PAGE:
Remember the contingency plans that agencies have to prepare for the event of a government shutdown?
Those documents have never been more accessible–now that the immediate threat of a halt to agency operations has passed.
Under a “What’s New” section of its web site dated April 14, the Office of Management and Budget has posted links to more than 50 agency plans. Had the government closed, for example, more than three-quarters of employees in the Executive Office of the President would have been furloughed. At least for now, the prospect of a shutdown has receded since Congress last week approved a government-wide budget for the rest of fiscal 2011.
The new-found availability of the shutdown plans is a shift from only a few weeks ago, when the Obama administration rebuffed pleas from federal employee unions to release them. Late last month, the American Federation of Government Employees sued for access under the Freedom of Information Act.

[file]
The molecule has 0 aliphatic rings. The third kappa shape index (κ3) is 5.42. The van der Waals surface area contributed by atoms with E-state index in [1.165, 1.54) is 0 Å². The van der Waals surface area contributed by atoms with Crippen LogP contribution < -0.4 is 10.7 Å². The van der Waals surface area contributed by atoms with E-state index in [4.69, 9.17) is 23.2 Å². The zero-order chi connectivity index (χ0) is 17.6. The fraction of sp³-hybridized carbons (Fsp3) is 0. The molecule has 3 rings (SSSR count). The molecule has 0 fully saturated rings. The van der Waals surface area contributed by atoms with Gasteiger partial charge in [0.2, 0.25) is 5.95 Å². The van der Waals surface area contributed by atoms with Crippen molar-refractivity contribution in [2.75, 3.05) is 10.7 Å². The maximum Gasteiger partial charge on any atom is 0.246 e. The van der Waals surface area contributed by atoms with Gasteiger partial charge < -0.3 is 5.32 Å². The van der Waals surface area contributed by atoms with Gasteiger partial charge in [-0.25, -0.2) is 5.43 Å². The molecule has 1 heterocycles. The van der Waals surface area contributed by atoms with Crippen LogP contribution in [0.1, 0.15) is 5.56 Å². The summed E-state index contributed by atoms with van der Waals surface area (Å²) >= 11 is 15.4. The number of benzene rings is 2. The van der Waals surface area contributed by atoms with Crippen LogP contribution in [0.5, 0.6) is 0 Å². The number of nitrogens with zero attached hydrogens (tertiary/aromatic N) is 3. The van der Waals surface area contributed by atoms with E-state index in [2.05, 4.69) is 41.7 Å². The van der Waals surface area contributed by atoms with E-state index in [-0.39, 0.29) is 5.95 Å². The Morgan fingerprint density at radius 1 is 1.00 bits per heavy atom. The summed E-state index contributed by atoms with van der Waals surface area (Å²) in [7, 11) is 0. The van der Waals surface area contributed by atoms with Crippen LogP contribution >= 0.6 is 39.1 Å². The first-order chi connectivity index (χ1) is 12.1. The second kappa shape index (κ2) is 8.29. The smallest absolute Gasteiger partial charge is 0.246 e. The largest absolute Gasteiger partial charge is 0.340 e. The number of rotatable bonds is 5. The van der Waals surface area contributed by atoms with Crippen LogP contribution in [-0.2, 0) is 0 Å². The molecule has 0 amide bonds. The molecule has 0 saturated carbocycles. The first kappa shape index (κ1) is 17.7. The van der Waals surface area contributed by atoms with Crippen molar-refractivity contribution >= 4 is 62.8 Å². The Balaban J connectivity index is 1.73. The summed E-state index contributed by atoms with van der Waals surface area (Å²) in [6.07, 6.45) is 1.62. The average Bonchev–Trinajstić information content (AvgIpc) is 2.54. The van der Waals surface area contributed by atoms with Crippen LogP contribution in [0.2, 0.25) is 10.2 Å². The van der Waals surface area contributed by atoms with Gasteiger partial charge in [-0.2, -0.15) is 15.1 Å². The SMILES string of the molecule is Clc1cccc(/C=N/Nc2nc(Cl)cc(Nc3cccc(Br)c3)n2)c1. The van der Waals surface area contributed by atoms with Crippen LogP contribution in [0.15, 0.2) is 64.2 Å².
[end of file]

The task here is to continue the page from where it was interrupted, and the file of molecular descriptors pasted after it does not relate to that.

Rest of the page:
But while the OMB site suggests that the administration began posting links to the records in one place only last Thursday, budget office spokeswoman Moira Mack said the site actually went up April 8. On Monday, April 4, agencies began “reaching out” to federal managers to discuss plans for an orderly shutdown, Mack said in an email, and began fielding employee questions later in the week.
And even if many agency shutdown plans are now only a mouse click away, AFGE will pursue its lawsuit, a spokesman said, to set some “parameters’ for how to handle the information in the future.
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